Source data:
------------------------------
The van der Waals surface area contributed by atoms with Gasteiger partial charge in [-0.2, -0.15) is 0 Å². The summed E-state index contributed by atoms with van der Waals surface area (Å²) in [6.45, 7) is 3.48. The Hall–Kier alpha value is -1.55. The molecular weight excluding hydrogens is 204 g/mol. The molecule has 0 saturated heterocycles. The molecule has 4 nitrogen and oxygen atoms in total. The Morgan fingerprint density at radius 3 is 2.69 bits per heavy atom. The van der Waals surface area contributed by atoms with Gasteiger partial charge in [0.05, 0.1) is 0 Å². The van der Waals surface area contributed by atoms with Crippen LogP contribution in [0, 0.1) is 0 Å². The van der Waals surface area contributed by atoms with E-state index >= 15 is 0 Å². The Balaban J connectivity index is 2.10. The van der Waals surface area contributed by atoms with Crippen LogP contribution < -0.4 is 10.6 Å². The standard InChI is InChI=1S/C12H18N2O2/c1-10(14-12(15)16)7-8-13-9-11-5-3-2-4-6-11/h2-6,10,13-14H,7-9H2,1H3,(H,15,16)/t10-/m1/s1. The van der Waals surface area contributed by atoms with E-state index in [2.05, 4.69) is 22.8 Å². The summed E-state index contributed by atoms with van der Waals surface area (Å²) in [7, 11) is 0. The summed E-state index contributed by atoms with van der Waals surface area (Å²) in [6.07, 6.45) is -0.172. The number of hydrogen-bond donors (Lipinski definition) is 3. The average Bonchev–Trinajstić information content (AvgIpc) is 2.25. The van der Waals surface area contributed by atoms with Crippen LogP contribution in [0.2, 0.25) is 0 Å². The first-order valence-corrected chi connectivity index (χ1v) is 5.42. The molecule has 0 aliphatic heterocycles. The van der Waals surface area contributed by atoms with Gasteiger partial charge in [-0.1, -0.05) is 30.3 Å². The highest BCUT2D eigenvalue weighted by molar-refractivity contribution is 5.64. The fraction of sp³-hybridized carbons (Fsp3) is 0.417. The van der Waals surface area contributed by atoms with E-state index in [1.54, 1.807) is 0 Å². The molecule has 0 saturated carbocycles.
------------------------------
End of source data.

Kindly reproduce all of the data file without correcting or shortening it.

The van der Waals surface area contributed by atoms with Gasteiger partial charge in [-0.2, -0.15) is 0 Å². The summed E-state index contributed by atoms with van der Waals surface area (Å²) in [6.45, 7) is 3.48. The Hall–Kier alpha value is -1.55. The molecular weight excluding hydrogens is 204 g/mol. The molecule has 0 saturated heterocycles. The molecule has 4 nitrogen and oxygen atoms in total. The Morgan fingerprint density at radius 3 is 2.69 bits per heavy atom. The van der Waals surface area contributed by atoms with Gasteiger partial charge in [0.05, 0.1) is 0 Å². The van der Waals surface area contributed by atoms with Crippen LogP contribution in [0, 0.1) is 0 Å². The van der Waals surface area contributed by atoms with E-state index >= 15 is 0 Å². The Balaban J connectivity index is 2.10. The van der Waals surface area contributed by atoms with Crippen LogP contribution < -0.4 is 10.6 Å². The standard InChI is InChI=1S/C12H18N2O2/c1-10(14-12(15)16)7-8-13-9-11-5-3-2-4-6-11/h2-6,10,13-14H,7-9H2,1H3,(H,15,16)/t10-/m1/s1. The van der Waals surface area contributed by atoms with E-state index in [2.05, 4.69) is 22.8 Å². The summed E-state index contributed by atoms with van der Waals surface area (Å²) in [7, 11) is 0. The summed E-state index contributed by atoms with van der Waals surface area (Å²) in [6.07, 6.45) is -0.172. The number of hydrogen-bond donors (Lipinski definition) is 3. The average Bonchev–Trinajstić information content (AvgIpc) is 2.25. The van der Waals surface area contributed by atoms with Crippen LogP contribution in [0.2, 0.25) is 0 Å². The first-order valence-corrected chi connectivity index (χ1v) is 5.42. The molecule has 0 aliphatic heterocycles. The van der Waals surface area contributed by atoms with Gasteiger partial charge in [-0.1, -0.05) is 30.3 Å². The highest BCUT2D eigenvalue weighted by molar-refractivity contribution is 5.64. The fraction of sp³-hybridized carbons (Fsp3) is 0.417. The van der Waals surface area contributed by atoms with E-state index in [1.54, 1.807) is 0 Å². The molecule has 0 saturated carbocycles.